Football Helmets Differ in Concussion Risk

Pauline Anderson

February 04, 2014

Not all football helmets are created equal, a new study suggests.

Researchers directly compared helmet design with another, with hits measured during real-play conditions, and found that the Riddell Revolution helmet reduced concussion risk by 54% compared with the Riddell VSR4 model, an advantage that is due to less head acceleration.

"The main purpose of the study was to illustrate the concept that there are differences in performance between different helmet designs," said study author Steven Rowson, PhD, assistant professor, School of Biomedical Engineering, Virginia Tech-Wake Forest University, Blacksburg.

Just because 2 helmets both pass national standards doesn't necessarily mean that they are equally protective against concussions, he added. Although scientists at Virginia Tech have been rating helmets in the laboratory for several years, this was the first study to compare helmet performance on the field, said Dr. Rowson.

The study was published online January 30 in the Journal of Neurosurgery.

Helmet-Mounted Arrays

From 2005 to 2010, a total of 1833 football players from 8 collegiate teams were fitted with helmet-mounted accelerometer arrays (HIT System, Simbex) that collected data on the severity, frequency, and location of impacts to the head during all games and practices.

Players wore a Riddell VSR4 or a Riddell Revolution helmet. These 2 helmets were chosen for comparison because they were the only helmets designed to fit the HIT system, said Dr. Rowson.

The study looked at the rate of concussions diagnosed by a certified athletic trainer or team physician at each institution.

Dr. Scott W. Powers

During the study period, there were 1,281,444 head impacts — 322,725 to players wearing the VSR4 helmet and 958,719 to those wearing the Revolution model.

After adjustment for head impact exposure of each player (a player in a position such as kicker might get only a few hits, while a running back may get hundreds during a season), the relative risk of sustaining a concussion in a Revolution compared with a VSR4 helmet was 46.1% (95% confidence interval, 28.1% - 75.8%).

More Impacts, Fewer Concussions

Although players in Revolution helmets experienced significantly more impacts than those wearing VSR4 helmets, they sustained fewer concussions (2.82% vs 4.47%).

The study results "spoke to the fact that the one helmet was better at reducing head acceleration than the other helmet," said Dr. Rowson. "This is true for all helmet types, in that those that reduce head acceleration will reduce risk of concussions."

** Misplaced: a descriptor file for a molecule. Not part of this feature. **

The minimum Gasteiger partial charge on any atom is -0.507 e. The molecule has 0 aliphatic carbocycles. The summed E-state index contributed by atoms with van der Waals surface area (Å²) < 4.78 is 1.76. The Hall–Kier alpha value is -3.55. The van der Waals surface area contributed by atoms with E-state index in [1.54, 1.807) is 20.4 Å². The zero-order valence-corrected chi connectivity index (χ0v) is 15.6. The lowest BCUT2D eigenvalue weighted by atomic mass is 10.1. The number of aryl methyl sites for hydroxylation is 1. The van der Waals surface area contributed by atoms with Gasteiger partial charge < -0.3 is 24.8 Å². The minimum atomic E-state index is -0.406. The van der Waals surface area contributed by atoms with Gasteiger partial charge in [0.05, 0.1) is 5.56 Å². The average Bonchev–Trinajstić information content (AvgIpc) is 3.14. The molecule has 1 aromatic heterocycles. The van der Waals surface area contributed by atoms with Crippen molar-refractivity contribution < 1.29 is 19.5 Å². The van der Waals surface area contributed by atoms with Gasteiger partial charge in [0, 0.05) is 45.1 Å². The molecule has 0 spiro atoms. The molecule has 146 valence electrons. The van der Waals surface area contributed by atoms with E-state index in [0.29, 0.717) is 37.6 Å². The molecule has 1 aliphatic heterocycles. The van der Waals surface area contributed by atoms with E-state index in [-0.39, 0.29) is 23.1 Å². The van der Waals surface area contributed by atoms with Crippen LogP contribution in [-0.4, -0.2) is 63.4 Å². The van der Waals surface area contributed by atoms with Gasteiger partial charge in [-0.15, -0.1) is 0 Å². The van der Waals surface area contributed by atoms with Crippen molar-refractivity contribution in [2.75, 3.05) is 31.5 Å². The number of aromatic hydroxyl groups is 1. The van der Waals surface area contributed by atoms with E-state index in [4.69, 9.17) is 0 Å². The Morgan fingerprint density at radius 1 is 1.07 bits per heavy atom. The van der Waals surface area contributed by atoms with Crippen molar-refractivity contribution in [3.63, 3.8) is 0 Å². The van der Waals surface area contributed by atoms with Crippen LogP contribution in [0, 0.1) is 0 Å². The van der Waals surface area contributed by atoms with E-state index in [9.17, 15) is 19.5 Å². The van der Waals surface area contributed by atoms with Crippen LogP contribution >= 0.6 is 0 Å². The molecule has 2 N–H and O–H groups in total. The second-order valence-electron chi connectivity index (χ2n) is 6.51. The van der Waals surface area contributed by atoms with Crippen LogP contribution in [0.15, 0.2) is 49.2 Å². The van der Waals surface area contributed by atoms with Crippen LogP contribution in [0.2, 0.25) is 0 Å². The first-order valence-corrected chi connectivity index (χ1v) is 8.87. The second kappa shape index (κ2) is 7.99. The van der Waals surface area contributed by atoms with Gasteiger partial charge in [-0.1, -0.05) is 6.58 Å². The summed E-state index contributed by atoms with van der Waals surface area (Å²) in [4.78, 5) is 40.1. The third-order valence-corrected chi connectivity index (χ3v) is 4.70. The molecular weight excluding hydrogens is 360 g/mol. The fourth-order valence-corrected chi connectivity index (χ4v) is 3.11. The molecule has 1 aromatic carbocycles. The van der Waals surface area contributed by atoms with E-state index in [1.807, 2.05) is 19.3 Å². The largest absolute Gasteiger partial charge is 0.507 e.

The Riddell Revolution (left) and the Riddell VSR4 (right) helmets significantly differed in concussion risk. Courtesy of Dr. Rowson

A helmet modulates the energy transfer to the head during impact, which dictates the accelerations that the head will experience, according to the authors. These head accelerations result in transient intracranial pressure gradients and neural tissue strain responses and are correlated to risk for concussion.

The 2 helmets used in the study are actually very similar in design except that the Revolution has 40% thicker foam or padding, making it stiffer, Dr. Rowson said. To get a better response in terms of reduced head acceleration, "it's just a matter of optimizing those properties," he said.

Star System

Although this is the first on-field helmet comparison, Virginia Tech has been comparing football helmets in the lab since 2003 and releasing this information to the public. It rated the VSR4 with 1 star and the Revolution used in the study with 4 stars; the company took the VSR4 model off the market after the release of this rating, Dr. Rowson noted.

Currently, there are 4 top-rated 5-star football helmets, including the Riddell 360, Rawlings Quantum Plus, Xenith X2, and Riddell Revolution Speed. For more information, visit www.sbes.vt.edu/nid.

Dr. Rowson said he's often asked if a helmet can be designed that prevents all concussions, and his answer is always "no." "You will never be able to get a concussion-proof helmet," he said.

Concussion incidence can, however, be reduced through rule changes and use of proper tackling techniques. Some players may be more susceptible to head injuries and others may be more tolerant of them, said Dr. Rowson.

Although no data indicate how long a football helmet will last, the recommended life span is 10 years, said Dr. Rowson.

The study was supported in part by awards from the National Institutes of Health (NIH) and the Centers for Disease Control and Prevention. The HIT System technology was developed in part by assistance from the NIH. Dr. Rowson has disclosed no relevant financial relationship.

J Neurosurg. Published online January 31, 2014. Abstract

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